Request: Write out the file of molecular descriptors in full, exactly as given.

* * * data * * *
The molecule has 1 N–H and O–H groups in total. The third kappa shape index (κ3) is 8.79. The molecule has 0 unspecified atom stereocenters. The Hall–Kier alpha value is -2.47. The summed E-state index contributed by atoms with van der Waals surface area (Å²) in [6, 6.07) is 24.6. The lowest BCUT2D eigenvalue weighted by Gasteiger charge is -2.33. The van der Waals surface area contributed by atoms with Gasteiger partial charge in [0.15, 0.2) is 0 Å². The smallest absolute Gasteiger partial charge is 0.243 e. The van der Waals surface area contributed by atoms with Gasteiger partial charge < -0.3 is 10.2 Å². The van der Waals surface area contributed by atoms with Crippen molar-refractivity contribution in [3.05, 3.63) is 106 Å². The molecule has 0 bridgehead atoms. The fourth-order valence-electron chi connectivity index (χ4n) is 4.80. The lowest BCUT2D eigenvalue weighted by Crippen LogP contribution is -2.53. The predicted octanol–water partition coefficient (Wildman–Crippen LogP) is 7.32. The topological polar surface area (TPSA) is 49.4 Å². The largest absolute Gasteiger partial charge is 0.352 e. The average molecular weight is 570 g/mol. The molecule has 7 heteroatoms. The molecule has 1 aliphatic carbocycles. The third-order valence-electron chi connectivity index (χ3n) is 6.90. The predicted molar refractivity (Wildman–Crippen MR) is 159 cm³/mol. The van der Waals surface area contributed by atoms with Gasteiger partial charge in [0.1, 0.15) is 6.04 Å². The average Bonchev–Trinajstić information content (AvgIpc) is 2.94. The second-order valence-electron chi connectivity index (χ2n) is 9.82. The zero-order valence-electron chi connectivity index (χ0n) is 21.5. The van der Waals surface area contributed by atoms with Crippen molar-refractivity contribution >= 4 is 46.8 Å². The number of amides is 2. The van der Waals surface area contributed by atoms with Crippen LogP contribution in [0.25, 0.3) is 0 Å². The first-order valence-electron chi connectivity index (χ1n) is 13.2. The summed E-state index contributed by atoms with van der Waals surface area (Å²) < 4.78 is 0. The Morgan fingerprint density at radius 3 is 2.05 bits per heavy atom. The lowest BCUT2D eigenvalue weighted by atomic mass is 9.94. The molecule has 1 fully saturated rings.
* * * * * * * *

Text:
The molecule has 1 N–H and O–H groups in total. The third kappa shape index (κ3) is 8.79. The molecule has 0 unspecified atom stereocenters. The Hall–Kier alpha value is -2.47. The summed E-state index contributed by atoms with van der Waals surface area (Å²) in [6, 6.07) is 24.6. The lowest BCUT2D eigenvalue weighted by Gasteiger charge is -2.33. The van der Waals surface area contributed by atoms with Gasteiger partial charge in [0.15, 0.2) is 0 Å². The smallest absolute Gasteiger partial charge is 0.243 e. The van der Waals surface area contributed by atoms with Gasteiger partial charge < -0.3 is 10.2 Å². The van der Waals surface area contributed by atoms with Crippen molar-refractivity contribution in [3.05, 3.63) is 106 Å². The molecule has 0 bridgehead atoms. The fourth-order valence-electron chi connectivity index (χ4n) is 4.80. The lowest BCUT2D eigenvalue weighted by Crippen LogP contribution is -2.53. The predicted octanol–water partition coefficient (Wildman–Crippen LogP) is 7.32. The topological polar surface area (TPSA) is 49.4 Å². The largest absolute Gasteiger partial charge is 0.352 e. The average molecular weight is 570 g/mol. The molecule has 7 heteroatoms. The molecule has 1 aliphatic carbocycles. The third-order valence-electron chi connectivity index (χ3n) is 6.90. The predicted molar refractivity (Wildman–Crippen MR) is 159 cm³/mol. The van der Waals surface area contributed by atoms with Gasteiger partial charge in [0.1, 0.15) is 6.04 Å². The average Bonchev–Trinajstić information content (AvgIpc) is 2.94. The second-order valence-electron chi connectivity index (χ2n) is 9.82. The zero-order valence-electron chi connectivity index (χ0n) is 21.5. The van der Waals surface area contributed by atoms with Crippen molar-refractivity contribution >= 4 is 46.8 Å². The number of amides is 2. The van der Waals surface area contributed by atoms with Crippen LogP contribution in [0.25, 0.3) is 0 Å². The first-order valence-electron chi connectivity index (χ1n) is 13.2. The summed E-state index contributed by atoms with van der Waals surface area (Å²) < 4.78 is 0. The Morgan fingerprint density at radius 3 is 2.05 bits per heavy atom. The lowest BCUT2D eigenvalue weighted by atomic mass is 9.94. The molecule has 1 fully saturated rings.